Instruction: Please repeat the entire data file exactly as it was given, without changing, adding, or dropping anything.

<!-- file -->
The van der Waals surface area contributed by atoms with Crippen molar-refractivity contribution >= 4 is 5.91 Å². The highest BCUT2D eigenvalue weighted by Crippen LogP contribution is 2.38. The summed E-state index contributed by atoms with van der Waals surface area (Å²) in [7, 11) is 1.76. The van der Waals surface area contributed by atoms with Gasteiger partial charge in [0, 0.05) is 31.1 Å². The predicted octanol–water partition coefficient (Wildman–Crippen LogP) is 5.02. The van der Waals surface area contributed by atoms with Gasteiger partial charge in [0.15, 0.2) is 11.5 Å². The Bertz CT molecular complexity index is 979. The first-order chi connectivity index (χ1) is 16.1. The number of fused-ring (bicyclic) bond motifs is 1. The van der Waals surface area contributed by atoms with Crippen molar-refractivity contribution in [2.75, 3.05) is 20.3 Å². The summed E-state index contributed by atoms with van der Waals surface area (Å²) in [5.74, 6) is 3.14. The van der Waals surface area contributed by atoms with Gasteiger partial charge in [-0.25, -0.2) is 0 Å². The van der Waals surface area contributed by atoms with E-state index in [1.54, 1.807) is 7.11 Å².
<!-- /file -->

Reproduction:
The van der Waals surface area contributed by atoms with Crippen molar-refractivity contribution >= 4 is 5.91 Å². The highest BCUT2D eigenvalue weighted by Crippen LogP contribution is 2.38. The summed E-state index contributed by atoms with van der Waals surface area (Å²) in [7, 11) is 1.76. The van der Waals surface area contributed by atoms with Gasteiger partial charge in [0, 0.05) is 31.1 Å². The predicted octanol–water partition coefficient (Wildman–Crippen LogP) is 5.02. The van der Waals surface area contributed by atoms with Gasteiger partial charge in [0.15, 0.2) is 11.5 Å². The Bertz CT molecular complexity index is 979. The first-order chi connectivity index (χ1) is 16.1. The number of fused-ring (bicyclic) bond motifs is 1. The van der Waals surface area contributed by atoms with Crippen molar-refractivity contribution in [2.75, 3.05) is 20.3 Å². The summed E-state index contributed by atoms with van der Waals surface area (Å²) in [5.74, 6) is 3.14. The van der Waals surface area contributed by atoms with Gasteiger partial charge in [-0.25, -0.2) is 0 Å². The van der Waals surface area contributed by atoms with E-state index in [1.54, 1.807) is 7.11 Å².